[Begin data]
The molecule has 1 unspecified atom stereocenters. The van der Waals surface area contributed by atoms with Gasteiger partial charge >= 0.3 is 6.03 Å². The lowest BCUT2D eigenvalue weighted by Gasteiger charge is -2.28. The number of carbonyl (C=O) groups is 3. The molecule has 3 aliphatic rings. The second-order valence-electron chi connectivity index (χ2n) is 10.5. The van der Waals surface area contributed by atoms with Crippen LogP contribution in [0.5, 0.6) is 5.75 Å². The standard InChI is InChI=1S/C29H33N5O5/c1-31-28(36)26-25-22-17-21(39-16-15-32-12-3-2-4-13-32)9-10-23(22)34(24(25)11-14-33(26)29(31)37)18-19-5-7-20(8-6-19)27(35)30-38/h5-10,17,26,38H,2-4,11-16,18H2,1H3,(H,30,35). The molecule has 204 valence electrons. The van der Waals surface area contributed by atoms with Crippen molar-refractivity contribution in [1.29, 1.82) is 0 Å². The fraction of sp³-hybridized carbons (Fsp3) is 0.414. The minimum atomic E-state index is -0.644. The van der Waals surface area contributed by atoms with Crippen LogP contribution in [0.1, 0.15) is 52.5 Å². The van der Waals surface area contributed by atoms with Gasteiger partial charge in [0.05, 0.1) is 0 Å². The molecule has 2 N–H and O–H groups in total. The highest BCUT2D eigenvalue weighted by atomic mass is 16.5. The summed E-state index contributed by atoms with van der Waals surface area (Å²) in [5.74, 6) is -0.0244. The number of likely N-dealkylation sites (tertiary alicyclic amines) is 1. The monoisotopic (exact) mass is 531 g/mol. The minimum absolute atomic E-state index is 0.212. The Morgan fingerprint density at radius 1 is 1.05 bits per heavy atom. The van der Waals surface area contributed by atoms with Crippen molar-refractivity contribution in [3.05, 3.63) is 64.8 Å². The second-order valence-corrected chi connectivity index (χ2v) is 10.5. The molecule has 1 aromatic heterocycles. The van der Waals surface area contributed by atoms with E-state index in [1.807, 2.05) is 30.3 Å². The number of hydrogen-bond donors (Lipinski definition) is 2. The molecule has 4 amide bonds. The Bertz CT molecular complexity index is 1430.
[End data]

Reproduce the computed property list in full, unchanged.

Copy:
The molecule has 1 unspecified atom stereocenters. The van der Waals surface area contributed by atoms with Gasteiger partial charge >= 0.3 is 6.03 Å². The lowest BCUT2D eigenvalue weighted by Gasteiger charge is -2.28. The number of carbonyl (C=O) groups is 3. The molecule has 3 aliphatic rings. The second-order valence-electron chi connectivity index (χ2n) is 10.5. The van der Waals surface area contributed by atoms with Crippen LogP contribution in [0.5, 0.6) is 5.75 Å². The standard InChI is InChI=1S/C29H33N5O5/c1-31-28(36)26-25-22-17-21(39-16-15-32-12-3-2-4-13-32)9-10-23(22)34(24(25)11-14-33(26)29(31)37)18-19-5-7-20(8-6-19)27(35)30-38/h5-10,17,26,38H,2-4,11-16,18H2,1H3,(H,30,35). The molecule has 204 valence electrons. The van der Waals surface area contributed by atoms with Crippen molar-refractivity contribution in [1.29, 1.82) is 0 Å². The fraction of sp³-hybridized carbons (Fsp3) is 0.414. The minimum atomic E-state index is -0.644. The van der Waals surface area contributed by atoms with Crippen LogP contribution in [0.1, 0.15) is 52.5 Å². The van der Waals surface area contributed by atoms with Gasteiger partial charge in [0.05, 0.1) is 0 Å². The molecule has 2 N–H and O–H groups in total. The highest BCUT2D eigenvalue weighted by atomic mass is 16.5. The summed E-state index contributed by atoms with van der Waals surface area (Å²) in [5.74, 6) is -0.0244. The number of likely N-dealkylation sites (tertiary alicyclic amines) is 1. The monoisotopic (exact) mass is 531 g/mol. The minimum absolute atomic E-state index is 0.212. The Morgan fingerprint density at radius 1 is 1.05 bits per heavy atom. The van der Waals surface area contributed by atoms with Crippen molar-refractivity contribution in [3.05, 3.63) is 64.8 Å². The second-order valence-corrected chi connectivity index (χ2v) is 10.5. The molecule has 1 aromatic heterocycles. The van der Waals surface area contributed by atoms with E-state index in [1.807, 2.05) is 30.3 Å². The number of hydrogen-bond donors (Lipinski definition) is 2. The molecule has 4 amide bonds. The Bertz CT molecular complexity index is 1430.